Journal of Back and Musculoskeletal Rehabilitation - Volume 18, issue 1-2
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Journal of Back and Musculoskeletal Rehabilitation is a journal whose main focus is to present relevant information about the interdisciplinary approach to musculoskeletal rehabilitation for clinicians who treat patients with back and musculoskeletal pain complaints. It will provide readers with both 1) a general fund of knowledge on the assessment and management of specific problems and 2) new information considered to be state-of-the-art in the field. The intended audience is multidisciplinary as well as multi-specialty.
In each issue clinicians can find information which they can use in their patient setting the very next day. Manuscripts are provided from a range of health care providers including those in physical medicine, orthopedic surgery, rheumatology, neurosurgery, physical therapy, radiology, osteopathy, chiropractic and nursing on topics ranging from chronic pain to sports medicine. Diagnostic decision trees and treatment algorithms are encouraged in each manuscript. Controversial topics are discussed in commentaries and rebuttals. Associated areas such as medical-legal, worker's compensation and practice guidelines are included.
The journal publishes original research papers, review articles, programme descriptions and cast studies. Letters to the editors, commentaries, and editorials are also welcomed. Manuscripts are peer reviewed. Constructive critiques are given to each author. Suggestions for thematic issues and proposed manuscripts are welcomed.
Abstract: Relentlessly progressive sympathetically maintained pain (SMP) with dystonia in a patient with CRPS1 was consistently responsive to systemic phentolamine, but not responsive at all to regional intravenous phentolamine. Sympatholysis was only transiently effective. Our observations suggest that neural activity that caused the pain and drove the dystonia probably originated in sympathetic-sensory coupling within dorsal root ganglia (DRGs) rather than in abnormally adrenosensitive afferent endings in the extremity.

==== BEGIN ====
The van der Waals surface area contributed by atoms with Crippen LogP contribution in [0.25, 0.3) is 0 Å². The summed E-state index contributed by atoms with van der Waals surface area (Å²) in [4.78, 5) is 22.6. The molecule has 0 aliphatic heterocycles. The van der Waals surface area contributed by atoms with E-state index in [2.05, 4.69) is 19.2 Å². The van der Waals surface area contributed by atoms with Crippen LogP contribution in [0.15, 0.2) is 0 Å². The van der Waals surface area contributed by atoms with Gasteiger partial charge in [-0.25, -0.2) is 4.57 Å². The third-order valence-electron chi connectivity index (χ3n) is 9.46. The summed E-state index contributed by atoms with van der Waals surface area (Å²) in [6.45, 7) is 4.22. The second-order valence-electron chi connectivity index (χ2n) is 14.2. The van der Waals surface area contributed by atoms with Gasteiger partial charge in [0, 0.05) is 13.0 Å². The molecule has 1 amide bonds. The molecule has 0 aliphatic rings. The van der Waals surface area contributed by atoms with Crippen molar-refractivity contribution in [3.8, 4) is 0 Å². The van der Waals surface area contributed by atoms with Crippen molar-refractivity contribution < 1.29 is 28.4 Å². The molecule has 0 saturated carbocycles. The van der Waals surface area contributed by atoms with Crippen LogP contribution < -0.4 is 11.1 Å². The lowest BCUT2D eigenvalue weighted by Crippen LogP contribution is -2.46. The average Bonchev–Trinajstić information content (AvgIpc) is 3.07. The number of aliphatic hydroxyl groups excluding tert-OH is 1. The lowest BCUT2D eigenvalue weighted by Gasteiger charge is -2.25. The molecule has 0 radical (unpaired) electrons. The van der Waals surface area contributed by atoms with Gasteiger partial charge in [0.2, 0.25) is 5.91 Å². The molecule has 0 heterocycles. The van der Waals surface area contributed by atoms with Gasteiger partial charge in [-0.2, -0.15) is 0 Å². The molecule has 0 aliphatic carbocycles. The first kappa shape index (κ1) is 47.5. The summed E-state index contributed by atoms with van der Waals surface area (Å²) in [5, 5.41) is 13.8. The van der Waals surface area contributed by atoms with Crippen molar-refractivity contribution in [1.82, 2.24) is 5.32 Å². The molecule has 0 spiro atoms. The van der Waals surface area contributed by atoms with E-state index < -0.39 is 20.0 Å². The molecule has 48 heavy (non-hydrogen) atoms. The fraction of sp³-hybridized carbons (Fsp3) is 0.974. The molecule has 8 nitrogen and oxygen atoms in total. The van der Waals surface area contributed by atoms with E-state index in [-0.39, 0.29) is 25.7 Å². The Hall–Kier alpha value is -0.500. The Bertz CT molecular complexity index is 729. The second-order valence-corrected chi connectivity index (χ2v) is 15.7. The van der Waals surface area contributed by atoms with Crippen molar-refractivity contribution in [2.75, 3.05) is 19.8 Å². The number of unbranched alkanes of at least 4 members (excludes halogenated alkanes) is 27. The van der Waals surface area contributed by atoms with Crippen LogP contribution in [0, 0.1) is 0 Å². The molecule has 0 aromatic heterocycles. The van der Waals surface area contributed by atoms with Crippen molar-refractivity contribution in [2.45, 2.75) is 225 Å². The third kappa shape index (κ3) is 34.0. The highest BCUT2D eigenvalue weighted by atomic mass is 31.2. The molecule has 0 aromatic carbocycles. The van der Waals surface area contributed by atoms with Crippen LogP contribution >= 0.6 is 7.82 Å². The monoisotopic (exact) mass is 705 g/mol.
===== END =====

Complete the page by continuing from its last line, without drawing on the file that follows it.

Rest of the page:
Abstract: The purpose of this study was to document age-related alterations in trunk extensor strength and to compare these to changes in knee extensor strength over varying angles of muscle contraction. A secondary purpose was to compare age-related changes in trunk extensor endurance while statistically correcting for torso mass differences. Eighteen older (70 ± 7.3 years) and fifteen younger (22.1 ± 4.6 years) women volunteered for the study. Torso mass and trunk extension endurance (Modified-Sørenson test) were also evaluated. The results suggested that age-related torque production was both angle and muscle group dependent. Younger adults were 29% stronger in the knee…and 23% stronger in the trunk extensors. Furthermore, the difference between age groups in knee extensor strength was 2.30 Nm/kg at 78°, but only 0.47 Nm/kg at 6° of knee flexion. This angle discrepancy was not evident in the trunk extensors. Following torso mass correction, trunk extension endurance time did not differ between ages (Young: 160.4 ± 65.8 vs. Old: 159.5 ± 71.9 sec, $p =$ 0.99). Our study suggests that the elderly should focus on improving trunk extension strength rather than endurance. Also, knee extensor strength exercises should be emphasized between 60° and 108° of knee flexion in the elderly to combat the age-related loss of lower extremity strength.